On February 10, 2003 - five months after the 9/11 attacks, but while we were still reeling from the anthrax attacks - the Department of Homeland Security sent out a press release which included the following:
How To Prepare For a Biological Attack
Assemble a disaster supply kit, including:
- Battery-powered commercial radio with extra batteries
- Non-perishable food and drinking water
- Roll of duct tape and scissors
- Plastic for doors, windows, and vents for the room in which you will shelter in place.
To save time during an emergency, sheeting should be pre-measured and cut for each opening.
- First aid kit
- Sanitation supplies, including soap, water and bleach
You may remember that point three - a roll of duct tape and scissors - was greeted with generalized hilarity, scorn, contempt, distain, and ridicule to mention but a few of the reactions among the very members of the press corps who were scared you-know-what-less about being the next recipient of a letter in the city room which puffed white powder when opened.
The other day, the current Secretary of Energy Dr. Steven Chu was speaking at the "St James's Palace Nobel Laureate Symposium" in London which, if it is not the most pretentiously named meeting on the planet, it must be among the top five, told his laureateal colleagues that we should paint much of the world white to reflect heat back up into space and, thus, cure global warming.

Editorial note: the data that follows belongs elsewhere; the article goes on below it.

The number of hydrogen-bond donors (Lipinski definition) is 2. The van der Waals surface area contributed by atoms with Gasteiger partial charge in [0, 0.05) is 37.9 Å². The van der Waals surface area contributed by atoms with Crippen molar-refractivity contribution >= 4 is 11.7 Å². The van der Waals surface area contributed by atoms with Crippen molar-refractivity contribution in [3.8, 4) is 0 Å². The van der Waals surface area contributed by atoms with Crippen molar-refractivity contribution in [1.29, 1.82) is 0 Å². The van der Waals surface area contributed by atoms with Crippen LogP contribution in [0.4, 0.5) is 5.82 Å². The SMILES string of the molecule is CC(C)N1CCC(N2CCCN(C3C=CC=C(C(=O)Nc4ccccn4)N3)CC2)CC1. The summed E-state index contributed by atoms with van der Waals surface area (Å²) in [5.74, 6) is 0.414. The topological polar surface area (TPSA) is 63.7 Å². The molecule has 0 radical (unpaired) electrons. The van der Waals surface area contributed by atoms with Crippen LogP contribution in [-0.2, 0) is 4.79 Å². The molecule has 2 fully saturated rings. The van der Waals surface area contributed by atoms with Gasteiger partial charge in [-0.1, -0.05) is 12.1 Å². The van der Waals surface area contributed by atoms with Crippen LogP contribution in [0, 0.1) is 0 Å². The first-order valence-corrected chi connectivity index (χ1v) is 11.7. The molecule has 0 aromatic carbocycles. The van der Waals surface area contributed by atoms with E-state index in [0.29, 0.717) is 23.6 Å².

I am not making this up. Ok. I made up the word "laureateal" but the rest of this is true. From the London Times:
Building regulations should insist that all flat roofs were painted white, and visible tilted roofs could be painted with "cool-coloured" paints that looked normal, but which absorbed much less heat than conventional dark surfaces. Roads could be lightened to a concrete colour so they would not dazzle drivers in bright sunlight.
See? It's not as stupid as it first seems. Neither was the suggestion that you pick a room in your house you could seal off against anthrax, or pneumonic plague, or smallpox as dumb as the popular press made it seem.
The difference? The duct tape suggestion came from appointees in the administration of George W. Bush. The paint-it-white idea was suggested by an acolyte of B*A*R*A*C*K O*B*A*M*A so it is, by definition, good.
I think there is something in this so we should list all the items which can be changed to reflect sunlight back into space.
Trees. Trees are green. Notwithstanding every oil company ad in every medium, green is apparently a bad color. Trees are renowned for absorbing sunlight rather than reflecting it. We should spray paint every tree on the planet white. Dr. Chu says this will help.